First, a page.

Mexico is not alone in its crisis of femicides. Central American countries have a higher rate of gender-based assassinations than do the rest of the world’s regions. Neighboring Guatemala has the highest rate of femicides in the region and is ranked third in the world, as reported by the UN High Commission on Human Rights. Just as in Mexico, Guatemala has enacted a change in laws to specifically address femicide since 2008. But with only 2 percent of cases arriving to court, it is clear that the nation lacks a fair and functioning justice system and strong rule of law. Guatemala has not yet recovered from the weakening of its governmental institutions, the legacy of 30 years of civil war and genocide. Drug war related violence has only worsened the situation. Amnesty International reported 522 victims of femicide in Guatemala in 2014.
Honduras, the country with the highest murder rate in the world, has not yet enacted legislation to address its gender-based homicides. One of the biggest issues that presents a formidable obstacle is the framing of femicides as passion crimes, as in the case of the murder of Miss Honduras and her sister last November. The young women’s dead bodies were found after six days of having gone missing from a party in Tegucigalpa, the nation’s capital. A few days later the sister’s boyfriend confessed responsibility for the crime, having killed his girlfriend out of jealousy after seeing her dance with another man. Passion crimes presume a certain degree of female responsibility in the crime, as it implies that they are in some way culpable for their own death. In a country where 95 percent of crimes go without sentencing, the misframing of femicides is an impediment to justice. Last year, 636 women were killed in passion crimes in Honduras.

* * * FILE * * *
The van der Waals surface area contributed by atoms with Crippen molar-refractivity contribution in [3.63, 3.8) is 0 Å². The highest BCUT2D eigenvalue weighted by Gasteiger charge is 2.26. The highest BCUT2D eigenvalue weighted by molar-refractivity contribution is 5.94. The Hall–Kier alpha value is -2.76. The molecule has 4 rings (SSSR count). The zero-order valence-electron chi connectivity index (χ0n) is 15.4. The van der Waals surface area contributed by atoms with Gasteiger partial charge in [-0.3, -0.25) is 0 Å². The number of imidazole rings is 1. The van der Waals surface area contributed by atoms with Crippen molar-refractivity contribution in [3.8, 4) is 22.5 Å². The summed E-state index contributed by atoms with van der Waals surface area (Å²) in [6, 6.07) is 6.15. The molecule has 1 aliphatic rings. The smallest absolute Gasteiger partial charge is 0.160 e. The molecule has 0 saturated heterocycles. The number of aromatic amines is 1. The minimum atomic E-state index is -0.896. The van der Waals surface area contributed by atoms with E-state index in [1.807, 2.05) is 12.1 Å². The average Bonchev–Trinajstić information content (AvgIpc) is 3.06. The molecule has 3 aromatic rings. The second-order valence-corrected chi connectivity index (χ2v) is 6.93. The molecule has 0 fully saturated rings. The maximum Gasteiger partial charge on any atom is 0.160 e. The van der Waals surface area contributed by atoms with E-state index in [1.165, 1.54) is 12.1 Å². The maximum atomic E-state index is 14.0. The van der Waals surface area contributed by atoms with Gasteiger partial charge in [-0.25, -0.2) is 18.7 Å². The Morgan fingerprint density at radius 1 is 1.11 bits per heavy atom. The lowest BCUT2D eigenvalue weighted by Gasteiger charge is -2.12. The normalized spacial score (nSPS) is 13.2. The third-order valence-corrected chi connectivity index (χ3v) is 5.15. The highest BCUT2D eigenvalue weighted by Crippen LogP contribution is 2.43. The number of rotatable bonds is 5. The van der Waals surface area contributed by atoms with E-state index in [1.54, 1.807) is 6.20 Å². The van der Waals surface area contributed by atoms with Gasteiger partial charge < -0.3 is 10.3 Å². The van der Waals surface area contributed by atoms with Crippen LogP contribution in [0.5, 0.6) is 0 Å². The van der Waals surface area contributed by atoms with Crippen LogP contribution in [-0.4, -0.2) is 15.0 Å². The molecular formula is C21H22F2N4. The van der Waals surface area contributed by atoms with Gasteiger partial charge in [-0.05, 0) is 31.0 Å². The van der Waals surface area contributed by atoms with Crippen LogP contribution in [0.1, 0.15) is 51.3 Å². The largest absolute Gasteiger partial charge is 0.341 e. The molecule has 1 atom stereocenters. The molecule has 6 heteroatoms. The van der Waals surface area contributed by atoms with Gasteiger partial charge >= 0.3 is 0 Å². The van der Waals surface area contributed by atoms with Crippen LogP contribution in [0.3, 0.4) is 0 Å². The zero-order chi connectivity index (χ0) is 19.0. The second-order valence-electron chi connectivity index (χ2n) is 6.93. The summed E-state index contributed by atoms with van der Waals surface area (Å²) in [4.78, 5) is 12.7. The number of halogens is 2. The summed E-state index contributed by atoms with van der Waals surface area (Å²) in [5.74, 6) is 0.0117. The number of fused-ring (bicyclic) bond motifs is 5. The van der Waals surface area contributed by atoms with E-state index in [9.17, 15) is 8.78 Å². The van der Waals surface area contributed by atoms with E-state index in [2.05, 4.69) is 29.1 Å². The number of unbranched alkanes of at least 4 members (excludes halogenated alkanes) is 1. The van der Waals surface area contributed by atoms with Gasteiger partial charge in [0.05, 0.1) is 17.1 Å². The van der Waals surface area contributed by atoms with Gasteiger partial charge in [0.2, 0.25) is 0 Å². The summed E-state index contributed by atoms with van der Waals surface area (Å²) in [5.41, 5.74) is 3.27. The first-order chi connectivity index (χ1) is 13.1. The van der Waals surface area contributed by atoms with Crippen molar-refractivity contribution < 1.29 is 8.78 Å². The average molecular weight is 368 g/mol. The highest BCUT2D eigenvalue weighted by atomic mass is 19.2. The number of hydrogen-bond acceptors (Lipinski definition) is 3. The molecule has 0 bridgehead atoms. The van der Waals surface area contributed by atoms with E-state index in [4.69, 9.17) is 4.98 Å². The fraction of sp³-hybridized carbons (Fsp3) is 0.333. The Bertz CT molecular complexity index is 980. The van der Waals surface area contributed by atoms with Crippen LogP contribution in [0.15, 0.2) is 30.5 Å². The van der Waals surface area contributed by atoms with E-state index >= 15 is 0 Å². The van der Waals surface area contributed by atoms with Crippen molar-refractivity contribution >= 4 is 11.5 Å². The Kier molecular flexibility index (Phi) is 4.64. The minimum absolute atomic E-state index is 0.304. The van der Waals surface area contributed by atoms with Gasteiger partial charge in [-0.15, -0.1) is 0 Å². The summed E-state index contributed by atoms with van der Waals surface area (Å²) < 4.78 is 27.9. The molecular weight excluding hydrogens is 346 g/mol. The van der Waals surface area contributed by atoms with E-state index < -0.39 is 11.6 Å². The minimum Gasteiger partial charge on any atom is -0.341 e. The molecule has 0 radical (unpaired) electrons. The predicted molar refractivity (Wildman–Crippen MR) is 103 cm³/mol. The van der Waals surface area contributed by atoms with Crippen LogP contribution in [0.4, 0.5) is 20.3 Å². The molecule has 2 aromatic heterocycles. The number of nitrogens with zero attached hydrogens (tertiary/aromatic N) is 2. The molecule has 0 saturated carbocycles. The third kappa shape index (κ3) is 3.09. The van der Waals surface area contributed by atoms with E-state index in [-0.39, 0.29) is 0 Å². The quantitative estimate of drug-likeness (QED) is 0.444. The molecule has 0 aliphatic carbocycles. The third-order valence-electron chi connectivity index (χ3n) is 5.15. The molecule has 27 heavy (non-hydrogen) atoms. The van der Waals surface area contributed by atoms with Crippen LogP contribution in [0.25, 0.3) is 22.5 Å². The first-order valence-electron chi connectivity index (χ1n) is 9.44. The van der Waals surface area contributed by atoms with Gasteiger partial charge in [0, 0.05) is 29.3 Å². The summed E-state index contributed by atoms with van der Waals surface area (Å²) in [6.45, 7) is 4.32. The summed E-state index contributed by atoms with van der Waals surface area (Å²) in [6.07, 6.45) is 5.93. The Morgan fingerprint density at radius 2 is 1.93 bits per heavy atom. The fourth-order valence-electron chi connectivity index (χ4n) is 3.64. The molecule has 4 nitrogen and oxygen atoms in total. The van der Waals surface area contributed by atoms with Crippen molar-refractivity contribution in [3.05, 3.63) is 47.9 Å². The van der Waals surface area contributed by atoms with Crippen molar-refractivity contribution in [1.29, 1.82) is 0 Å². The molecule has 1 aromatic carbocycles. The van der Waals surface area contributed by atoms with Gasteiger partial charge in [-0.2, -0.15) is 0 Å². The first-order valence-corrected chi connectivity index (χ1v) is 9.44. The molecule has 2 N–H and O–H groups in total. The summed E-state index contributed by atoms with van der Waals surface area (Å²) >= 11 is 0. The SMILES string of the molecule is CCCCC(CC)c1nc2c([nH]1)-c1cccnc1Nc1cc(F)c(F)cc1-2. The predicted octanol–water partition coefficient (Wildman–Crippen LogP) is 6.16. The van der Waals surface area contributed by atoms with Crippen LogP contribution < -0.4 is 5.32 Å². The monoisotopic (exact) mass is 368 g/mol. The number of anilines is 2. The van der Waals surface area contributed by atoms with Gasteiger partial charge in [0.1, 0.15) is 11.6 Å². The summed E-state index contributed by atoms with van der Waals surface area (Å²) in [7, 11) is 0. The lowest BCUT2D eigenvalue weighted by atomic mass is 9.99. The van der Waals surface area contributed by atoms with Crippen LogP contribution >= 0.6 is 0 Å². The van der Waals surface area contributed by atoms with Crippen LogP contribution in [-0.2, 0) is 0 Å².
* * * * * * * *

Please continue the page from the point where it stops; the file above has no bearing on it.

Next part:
In addition to deficient legal systems, Mexico and Central America confront another issue that has added to the incremental increase of femicides in the latest decade: militarization. Honduras, Guatemala and Mexico have undergone a militarization of their territories as a result of political conflict. In Honduras, military expenditure and presence has risen since the coup d’etat in 2009. In Guatemala, continuous military presence has been the legacy of thirty years of civil war that only ended in 1996. In Mexico, army troops have patrolled the streets in their efforts to directly combat the drug cartels since 2006. Because militarism spreads a culture of violence by allowing more access to arms and generating an environment of tension, it can have deleterious societal effects. In the case of Central America, militarization has caused an unprecedented exacerbation of violence that as of today, has spiraled out of governmental control and become in and of itself a political conflict. In a region where gender relations are defined by the cultural norms of machismo, however, army presence and abuses have had a more negative impact on women. As Rigoberta Menchu points out in her report on women’s violence, when the military’s strength increases, so too do femicides.
On March 8, International Women’s Day, a demonstration of teenagers dressed in quinceañera dresses marched in one of Latin America’s most dangerous neighborhood, Ecatepec in Estado de Mexico, protesting against gender-based violence. “We are sick of being seen and being treated as sexual objects” they said as they walked, surrounded by a crowd of over 200 locals. They gave voice to a concern that is shared by many women in the region. Normalized gender violence in Mexico and elsewhere in Central America is a profound cultural issue, one that will require more than governmental policies to be overcome. As a cultural norm, machismo needs to be addressed from its basis, in the willingness of society to recognize that it generates disparity and reproduces a cycle of violence. The young teenagers’ efforts are a valuable example of a societal cry for cultural change. Hopefully, more demonstrations of this type will continue in the region during Women’s History Month.